There is absolutely no excuse for us to still be living like refugees…unless we choose to stay with the pigs. One of our problems is that sometimes we’re afraid to leave our refugee status behind and head for home.  Even the prodigal son held out for a while.  Why?  We’re afraid of being turned away from our destination.  Satan wants to make sure that we see our Heavenly Father as waiting to reject us instead of watching every day for our silhouette on the road home.
“In his book Waiting: Finding Hope Where God Seems Silent (InterVarsity, 1991), Ben Patterson, a man I treasure as a friend, tells a story from his personal life:
“‘In the summer of 1988, three friends and I climbed Mount Lyell, the highest peak in Yosemite National Park. Two of us were experienced mountaineers; two of us were not. I was not one of the experienced two. ... As the hours passed, and we trudged up the glacier, the two mountaineers opened up a wide gap between me and my less-experienced companion. Being competitive by nature, I began to look for short cuts I might be able to take to beat them to the top. I thought I saw one to the right of an outcropping of rock--so I went up, deaf to the protests of my companions. ...
“‘Thirty minutes later I was trapped in a cul-de-sac of rock …, looking down several hundred feet of a sheer slope of ice, pitched at a forty-five degree angle. ... I was only ten feet from the safety of a rock. But one little slip and I wouldn't stop sliding until I had landed in the valley floor about fifty miles away! ... I was stuck and I was scared’
“Patterson's words are non-religious ways of describing the predicament that more than a few of us fall into. … They take the right-hand turn around an outcropping of rock, suspecting that at the end there will be nothing but joy and roses. Instead, they find themselves stuck.
“Back to Ben Patterson, who was stuck and scared: ‘It took an hour for my experienced climbing friends to find me. … one of them leaned out and used an ice axe to chip two little footsteps in the glacier. Then he gave me the following instructions: “Ben, you must step out from where you are and put your foot where the first foothold is. ... Without a moment's hesitation swing your other foot across and land it in the next step. [Then] ... reach out and I will take your hand, and I will pull you to safety. ... But listen carefully: As you step across, don't lean into the mountain! If anything, lean out a bit. Otherwise, your feet could fly out from under you, and you will start sliding down.”’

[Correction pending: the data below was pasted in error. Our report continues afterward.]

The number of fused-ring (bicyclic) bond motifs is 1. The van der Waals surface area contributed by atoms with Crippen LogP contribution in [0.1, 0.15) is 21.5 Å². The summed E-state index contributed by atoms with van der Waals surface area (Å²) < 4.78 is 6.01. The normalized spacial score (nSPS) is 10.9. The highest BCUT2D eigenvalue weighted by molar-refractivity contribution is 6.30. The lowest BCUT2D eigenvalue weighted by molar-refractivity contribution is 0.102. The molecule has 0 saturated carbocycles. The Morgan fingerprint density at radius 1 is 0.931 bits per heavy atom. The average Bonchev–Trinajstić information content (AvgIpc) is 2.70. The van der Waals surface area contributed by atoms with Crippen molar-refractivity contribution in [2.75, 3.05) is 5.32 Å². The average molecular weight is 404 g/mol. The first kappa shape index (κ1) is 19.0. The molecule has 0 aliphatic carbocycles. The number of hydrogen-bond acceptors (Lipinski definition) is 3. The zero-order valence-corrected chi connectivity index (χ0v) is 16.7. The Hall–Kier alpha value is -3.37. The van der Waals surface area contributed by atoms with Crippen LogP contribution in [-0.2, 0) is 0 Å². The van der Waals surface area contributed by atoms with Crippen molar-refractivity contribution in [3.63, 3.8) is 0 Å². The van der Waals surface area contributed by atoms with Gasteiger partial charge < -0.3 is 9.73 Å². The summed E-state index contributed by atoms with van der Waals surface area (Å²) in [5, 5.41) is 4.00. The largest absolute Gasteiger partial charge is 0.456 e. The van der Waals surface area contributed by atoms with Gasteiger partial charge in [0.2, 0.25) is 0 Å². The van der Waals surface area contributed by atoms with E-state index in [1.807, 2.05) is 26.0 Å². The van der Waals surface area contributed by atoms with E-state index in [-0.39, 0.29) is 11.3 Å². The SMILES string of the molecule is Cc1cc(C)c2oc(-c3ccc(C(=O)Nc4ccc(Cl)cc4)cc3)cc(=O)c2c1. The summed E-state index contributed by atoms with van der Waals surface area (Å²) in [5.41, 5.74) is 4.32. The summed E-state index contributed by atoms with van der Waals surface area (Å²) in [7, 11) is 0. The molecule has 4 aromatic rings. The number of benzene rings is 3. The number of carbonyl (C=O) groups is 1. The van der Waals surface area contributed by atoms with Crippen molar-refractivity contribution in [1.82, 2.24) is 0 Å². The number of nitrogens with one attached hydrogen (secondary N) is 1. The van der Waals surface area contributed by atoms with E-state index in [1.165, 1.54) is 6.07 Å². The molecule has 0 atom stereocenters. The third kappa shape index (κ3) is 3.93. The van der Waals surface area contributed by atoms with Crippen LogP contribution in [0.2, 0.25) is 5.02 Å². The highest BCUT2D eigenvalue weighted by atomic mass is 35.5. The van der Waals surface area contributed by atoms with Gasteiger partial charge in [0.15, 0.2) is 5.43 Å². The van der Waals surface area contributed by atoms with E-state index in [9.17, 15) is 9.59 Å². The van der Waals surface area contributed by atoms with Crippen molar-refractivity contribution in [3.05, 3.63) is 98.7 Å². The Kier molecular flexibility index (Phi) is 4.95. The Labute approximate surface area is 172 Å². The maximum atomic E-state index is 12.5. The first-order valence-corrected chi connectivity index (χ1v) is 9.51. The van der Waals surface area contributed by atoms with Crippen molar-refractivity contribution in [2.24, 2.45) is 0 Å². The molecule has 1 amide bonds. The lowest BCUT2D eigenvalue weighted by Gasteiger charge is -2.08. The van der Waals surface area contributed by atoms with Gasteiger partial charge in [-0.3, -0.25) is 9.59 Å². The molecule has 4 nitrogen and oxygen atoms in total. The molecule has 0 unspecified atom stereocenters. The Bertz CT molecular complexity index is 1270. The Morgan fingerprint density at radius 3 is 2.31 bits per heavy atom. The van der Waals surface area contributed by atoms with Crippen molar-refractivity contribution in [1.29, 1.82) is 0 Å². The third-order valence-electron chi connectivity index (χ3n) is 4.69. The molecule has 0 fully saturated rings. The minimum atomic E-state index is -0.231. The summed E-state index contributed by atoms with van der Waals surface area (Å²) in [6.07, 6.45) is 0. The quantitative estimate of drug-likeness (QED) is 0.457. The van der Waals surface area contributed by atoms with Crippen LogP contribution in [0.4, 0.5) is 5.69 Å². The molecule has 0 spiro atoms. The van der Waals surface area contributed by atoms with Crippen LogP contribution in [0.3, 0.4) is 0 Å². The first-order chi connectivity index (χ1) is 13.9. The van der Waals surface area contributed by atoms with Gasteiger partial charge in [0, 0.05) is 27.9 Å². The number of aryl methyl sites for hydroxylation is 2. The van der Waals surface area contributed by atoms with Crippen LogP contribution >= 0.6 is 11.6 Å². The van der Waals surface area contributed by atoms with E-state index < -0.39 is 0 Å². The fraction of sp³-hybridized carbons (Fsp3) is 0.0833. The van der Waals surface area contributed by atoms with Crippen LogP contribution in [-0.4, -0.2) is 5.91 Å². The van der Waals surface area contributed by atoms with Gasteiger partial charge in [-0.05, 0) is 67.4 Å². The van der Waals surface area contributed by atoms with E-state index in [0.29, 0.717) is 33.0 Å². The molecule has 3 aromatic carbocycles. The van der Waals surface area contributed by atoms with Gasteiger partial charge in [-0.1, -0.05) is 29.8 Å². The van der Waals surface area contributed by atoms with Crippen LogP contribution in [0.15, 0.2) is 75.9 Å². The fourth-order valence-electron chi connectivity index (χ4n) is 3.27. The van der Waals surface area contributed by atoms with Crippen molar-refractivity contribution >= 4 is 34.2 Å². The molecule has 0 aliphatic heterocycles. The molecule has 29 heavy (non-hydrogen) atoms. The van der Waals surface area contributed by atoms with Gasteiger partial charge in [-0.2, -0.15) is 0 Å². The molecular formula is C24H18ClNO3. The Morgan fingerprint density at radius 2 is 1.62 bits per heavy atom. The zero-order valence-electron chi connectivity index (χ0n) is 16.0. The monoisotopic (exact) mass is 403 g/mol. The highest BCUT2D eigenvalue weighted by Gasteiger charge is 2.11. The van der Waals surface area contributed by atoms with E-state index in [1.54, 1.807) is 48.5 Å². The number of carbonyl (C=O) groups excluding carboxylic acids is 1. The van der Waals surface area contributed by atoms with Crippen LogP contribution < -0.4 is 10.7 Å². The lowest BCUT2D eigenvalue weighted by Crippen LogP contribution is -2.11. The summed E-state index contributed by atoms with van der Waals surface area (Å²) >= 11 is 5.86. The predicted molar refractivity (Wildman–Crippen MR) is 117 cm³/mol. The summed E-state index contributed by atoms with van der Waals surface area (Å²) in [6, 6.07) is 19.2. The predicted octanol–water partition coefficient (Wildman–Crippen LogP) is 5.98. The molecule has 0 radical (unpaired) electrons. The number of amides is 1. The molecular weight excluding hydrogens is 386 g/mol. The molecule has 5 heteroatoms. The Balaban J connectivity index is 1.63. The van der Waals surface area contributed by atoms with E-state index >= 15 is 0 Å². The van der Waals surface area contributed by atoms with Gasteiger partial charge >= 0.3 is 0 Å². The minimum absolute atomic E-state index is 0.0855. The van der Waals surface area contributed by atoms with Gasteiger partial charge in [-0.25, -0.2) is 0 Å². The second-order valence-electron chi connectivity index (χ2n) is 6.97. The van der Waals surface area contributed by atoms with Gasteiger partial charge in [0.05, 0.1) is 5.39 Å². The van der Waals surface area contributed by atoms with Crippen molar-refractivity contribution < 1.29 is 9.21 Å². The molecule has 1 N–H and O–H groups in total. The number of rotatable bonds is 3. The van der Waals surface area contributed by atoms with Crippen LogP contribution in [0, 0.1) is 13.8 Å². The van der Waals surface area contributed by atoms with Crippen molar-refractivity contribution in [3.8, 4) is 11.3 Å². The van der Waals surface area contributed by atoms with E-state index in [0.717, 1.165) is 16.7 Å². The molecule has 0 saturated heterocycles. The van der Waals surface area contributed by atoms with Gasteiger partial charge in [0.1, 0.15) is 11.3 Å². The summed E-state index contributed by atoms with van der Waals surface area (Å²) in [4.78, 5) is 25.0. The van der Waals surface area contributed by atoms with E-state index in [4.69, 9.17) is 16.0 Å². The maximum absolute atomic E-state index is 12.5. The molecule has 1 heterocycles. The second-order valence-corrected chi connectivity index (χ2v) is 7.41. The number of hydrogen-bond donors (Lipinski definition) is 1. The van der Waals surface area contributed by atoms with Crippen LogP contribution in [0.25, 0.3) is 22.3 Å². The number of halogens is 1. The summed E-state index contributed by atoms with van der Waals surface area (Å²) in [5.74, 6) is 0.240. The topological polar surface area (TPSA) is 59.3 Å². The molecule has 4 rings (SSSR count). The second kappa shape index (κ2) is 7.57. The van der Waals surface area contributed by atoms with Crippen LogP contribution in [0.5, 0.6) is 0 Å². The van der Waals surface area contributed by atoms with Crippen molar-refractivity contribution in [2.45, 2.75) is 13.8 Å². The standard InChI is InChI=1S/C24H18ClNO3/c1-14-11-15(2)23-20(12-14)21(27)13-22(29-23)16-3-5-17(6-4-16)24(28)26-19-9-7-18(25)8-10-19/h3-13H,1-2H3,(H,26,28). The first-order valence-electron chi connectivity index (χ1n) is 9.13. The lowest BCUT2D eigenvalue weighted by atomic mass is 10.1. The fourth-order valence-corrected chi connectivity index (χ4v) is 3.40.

“Patterson says, ‘When I'm on the edge of a cliff, my instinct is to lie down and hug the mountain … not lean away from it! But that was what my good friend was telling me to do as I stood trembling on that glacier. I looked at him real hard. ... For a moment, based solely on what I believed to be true about the good will and good sense of my friend, I decided to say no to what I felt ... to lean out, step out, and traverse the ice to safety. It took less than two seconds to find out if my faith was well founded. It was.’” [4]
Our Friend, Jesus, has told us exactly what we need to do to get unstuck…do we trust Him enough to do it?

[1] Tom Petty, “Refugee,”  Damm the Torpeadoes
[2] refugee. (n.d.). Unabridged. Retrieved May 26, 2011, from website:
[3] E.G. White, Testimonies for the Church, Volume 9, page 50
[4] Gordon MacDonald, "Repentance," Preaching Today, Tape No. 121